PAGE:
Friday, September 08, 2017


Crowley seems to have won the field. "Do what you will" seems to be the dominant touchstone for ethics. He meant, or at least professed to mean, that your true self would make appropriate decisions, but the simpler way (and I hope I may be forgiven for thinking it Crowley's true meaning) is to follow your impulses. We measure how strong we are by how strong our feelings and impulses are.

And in the society that resulted, the most valuable things are experiences. To see the Shire in New Zealand, or ride a hot-air balloon, or free climb El Capitan--OK, most of us aren't eager to take on the years of discipline to manage El Capitan, but watching the GoPro video is almost as good. Right?

A cruise in the Bahamas, see the pyramids of Egypt, a trip to Machu Picchu--what is on the usual bucket list? For that matter, what's on the unofficial bucket list--the things you want to experience but would be embarrassed to tell your friends?

The most valuable experiences are those that demand training and skill. The pinnacles of experience would be free-climbing K2, surfing a tsunami, sky-diving from orbit. Most settle for less. But after you've sky-dived, you will have to try to sky-dive while balancing on a skate-board, or while playing the accordion, or while trying to have sex.

Lots of people covet celebrity, which can be very decoupled from any accomplishment.

"Getting stuff" doesn't seem quite so fashionable, but I suspect that's because we're rich, we have most of the stuff we want anyhow, and we noticed that it wasn't making us happy enough. But next year's iPhone--that'll be the ultimate!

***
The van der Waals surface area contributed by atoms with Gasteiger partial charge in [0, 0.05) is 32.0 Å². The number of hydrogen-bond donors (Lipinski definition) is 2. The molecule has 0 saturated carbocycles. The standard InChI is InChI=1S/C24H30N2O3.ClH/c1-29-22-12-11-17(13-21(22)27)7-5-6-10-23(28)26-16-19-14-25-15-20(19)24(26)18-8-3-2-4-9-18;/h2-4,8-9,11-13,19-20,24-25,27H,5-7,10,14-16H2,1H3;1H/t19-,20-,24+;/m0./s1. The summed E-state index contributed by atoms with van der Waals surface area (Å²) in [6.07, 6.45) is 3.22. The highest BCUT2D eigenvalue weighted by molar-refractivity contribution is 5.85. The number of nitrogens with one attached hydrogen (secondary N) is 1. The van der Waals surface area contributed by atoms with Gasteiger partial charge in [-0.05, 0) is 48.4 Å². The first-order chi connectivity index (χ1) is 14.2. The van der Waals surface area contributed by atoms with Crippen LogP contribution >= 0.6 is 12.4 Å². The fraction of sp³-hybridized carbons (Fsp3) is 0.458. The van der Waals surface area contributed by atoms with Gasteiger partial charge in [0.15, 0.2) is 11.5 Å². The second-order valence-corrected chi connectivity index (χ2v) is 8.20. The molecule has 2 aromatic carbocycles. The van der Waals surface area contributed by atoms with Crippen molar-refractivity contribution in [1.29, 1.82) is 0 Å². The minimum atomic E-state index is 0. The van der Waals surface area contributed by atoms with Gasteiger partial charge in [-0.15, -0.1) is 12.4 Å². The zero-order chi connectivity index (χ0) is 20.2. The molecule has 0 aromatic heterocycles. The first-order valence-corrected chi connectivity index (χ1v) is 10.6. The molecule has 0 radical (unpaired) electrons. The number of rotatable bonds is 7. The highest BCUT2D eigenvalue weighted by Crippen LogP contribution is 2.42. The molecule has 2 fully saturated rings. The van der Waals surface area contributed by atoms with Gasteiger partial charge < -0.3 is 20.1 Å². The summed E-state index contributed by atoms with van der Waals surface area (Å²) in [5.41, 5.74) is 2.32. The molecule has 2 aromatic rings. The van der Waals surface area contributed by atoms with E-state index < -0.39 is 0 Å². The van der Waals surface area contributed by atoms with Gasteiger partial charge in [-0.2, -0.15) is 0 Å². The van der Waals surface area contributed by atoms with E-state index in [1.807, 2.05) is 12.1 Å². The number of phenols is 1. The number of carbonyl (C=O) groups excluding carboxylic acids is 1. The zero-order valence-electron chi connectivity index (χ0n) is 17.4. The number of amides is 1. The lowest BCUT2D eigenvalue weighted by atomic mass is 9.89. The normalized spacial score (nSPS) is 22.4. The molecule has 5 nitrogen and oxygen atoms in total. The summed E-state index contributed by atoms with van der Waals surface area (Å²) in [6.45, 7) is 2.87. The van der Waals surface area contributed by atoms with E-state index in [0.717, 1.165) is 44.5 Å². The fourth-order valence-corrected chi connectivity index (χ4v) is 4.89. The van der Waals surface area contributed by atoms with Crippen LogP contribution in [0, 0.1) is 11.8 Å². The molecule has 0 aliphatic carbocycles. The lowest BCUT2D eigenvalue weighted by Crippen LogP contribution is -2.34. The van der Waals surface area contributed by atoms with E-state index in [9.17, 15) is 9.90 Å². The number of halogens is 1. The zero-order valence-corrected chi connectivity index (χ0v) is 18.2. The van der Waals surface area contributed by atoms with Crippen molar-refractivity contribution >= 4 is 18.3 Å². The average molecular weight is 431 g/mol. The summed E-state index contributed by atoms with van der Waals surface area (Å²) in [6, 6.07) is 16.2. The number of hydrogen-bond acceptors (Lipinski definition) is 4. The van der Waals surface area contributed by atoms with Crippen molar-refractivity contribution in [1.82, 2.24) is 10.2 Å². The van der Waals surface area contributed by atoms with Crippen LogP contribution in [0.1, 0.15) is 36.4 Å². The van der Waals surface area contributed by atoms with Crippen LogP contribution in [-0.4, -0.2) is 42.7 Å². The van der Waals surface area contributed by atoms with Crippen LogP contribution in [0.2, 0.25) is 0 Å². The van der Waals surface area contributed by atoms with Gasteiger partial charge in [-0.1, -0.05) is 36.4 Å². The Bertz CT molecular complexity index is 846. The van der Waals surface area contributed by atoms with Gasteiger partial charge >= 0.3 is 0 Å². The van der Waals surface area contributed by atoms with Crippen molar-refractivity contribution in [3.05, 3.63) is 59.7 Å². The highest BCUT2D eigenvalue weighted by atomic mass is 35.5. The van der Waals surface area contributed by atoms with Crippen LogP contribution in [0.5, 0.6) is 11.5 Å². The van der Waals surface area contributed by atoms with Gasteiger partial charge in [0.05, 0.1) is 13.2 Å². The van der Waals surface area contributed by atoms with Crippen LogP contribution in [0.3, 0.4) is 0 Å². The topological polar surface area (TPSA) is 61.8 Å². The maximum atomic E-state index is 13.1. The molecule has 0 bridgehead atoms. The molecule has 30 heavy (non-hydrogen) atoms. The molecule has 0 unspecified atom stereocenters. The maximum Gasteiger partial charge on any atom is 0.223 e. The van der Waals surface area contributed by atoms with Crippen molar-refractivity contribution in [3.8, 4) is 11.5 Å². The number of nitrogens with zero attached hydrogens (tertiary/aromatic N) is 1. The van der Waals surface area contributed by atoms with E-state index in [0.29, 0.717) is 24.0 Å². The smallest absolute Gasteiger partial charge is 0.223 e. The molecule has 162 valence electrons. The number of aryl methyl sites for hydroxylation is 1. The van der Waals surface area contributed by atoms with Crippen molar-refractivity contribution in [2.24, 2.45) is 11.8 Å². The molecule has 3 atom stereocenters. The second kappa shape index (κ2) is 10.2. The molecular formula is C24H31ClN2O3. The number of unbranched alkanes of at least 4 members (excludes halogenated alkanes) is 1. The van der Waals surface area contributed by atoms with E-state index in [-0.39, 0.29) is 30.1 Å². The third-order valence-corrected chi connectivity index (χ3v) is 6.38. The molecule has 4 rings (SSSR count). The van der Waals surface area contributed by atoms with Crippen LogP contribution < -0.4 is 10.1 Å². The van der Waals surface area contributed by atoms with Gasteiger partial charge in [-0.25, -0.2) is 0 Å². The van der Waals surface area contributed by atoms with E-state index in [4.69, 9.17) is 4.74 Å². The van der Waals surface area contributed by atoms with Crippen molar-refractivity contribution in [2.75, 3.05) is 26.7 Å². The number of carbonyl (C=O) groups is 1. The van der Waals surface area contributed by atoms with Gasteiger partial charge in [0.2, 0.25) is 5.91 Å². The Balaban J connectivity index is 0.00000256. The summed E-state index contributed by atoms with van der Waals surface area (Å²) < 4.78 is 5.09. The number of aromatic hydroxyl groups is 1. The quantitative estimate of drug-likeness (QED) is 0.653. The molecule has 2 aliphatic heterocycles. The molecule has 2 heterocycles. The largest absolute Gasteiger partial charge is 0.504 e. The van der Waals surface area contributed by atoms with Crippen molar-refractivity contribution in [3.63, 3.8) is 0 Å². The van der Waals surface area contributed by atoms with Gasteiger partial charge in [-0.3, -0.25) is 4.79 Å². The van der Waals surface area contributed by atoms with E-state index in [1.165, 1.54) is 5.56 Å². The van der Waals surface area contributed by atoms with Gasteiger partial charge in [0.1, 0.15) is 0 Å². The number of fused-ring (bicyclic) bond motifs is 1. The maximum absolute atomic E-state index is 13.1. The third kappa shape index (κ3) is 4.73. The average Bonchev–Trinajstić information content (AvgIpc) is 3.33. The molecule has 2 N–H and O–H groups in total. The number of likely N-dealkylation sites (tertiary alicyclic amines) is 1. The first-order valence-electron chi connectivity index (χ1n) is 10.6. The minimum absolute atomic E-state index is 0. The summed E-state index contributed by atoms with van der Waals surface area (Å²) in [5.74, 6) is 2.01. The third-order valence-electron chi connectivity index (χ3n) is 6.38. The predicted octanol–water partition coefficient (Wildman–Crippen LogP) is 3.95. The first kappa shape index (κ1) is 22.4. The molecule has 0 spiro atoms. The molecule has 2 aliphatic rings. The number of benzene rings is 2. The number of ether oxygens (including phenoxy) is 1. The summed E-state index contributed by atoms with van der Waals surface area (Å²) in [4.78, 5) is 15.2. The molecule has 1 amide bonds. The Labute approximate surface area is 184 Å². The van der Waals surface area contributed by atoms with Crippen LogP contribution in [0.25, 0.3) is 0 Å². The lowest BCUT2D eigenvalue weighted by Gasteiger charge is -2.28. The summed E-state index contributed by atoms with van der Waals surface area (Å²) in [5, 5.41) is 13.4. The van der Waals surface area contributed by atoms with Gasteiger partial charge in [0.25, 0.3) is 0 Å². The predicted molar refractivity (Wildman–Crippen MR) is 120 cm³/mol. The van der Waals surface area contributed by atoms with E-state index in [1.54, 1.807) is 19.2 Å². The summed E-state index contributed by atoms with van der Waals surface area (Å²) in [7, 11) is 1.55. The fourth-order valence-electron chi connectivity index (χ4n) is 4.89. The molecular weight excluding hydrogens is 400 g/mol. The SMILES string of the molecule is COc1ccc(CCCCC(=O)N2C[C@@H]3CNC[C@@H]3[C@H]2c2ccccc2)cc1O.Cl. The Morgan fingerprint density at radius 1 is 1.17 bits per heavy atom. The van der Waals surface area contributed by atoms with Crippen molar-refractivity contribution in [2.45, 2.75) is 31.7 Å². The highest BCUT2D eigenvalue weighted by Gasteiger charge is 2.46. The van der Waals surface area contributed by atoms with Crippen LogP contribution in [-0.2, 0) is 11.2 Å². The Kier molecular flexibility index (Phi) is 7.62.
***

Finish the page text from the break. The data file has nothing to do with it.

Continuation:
What doesn't seem to be so popular is writing a symphony or the next Moby Dick, or building cabinets that the Smithsonian displays. (Or becoming a saint, but that's never been popular) Accomplishment is harder than simple experience--is it also less popular? Accomplishment may be "what you will" but it involves a lot of grunt work or doing what other people want. And following rules--which conflicts with the "what you will" theme.

Maybe you can keep experiences longer than stuff, though dementia can steal those too, but at the end of the day you don't get to keep anything, unless you've invested with Someone in the resurrection business.

Can you tell I read Ecclesiastes recently?

1 comment:

Assistant Village Idiot said...

The very existence of a bucket list hints at a person who believes this is their only life - or that the second is less important, at any rate. It's a revealing phrase.

As for Crowley, his philosophy is not that different from the Germanic "will to power" or the existentialist elevation of decision as self-creation.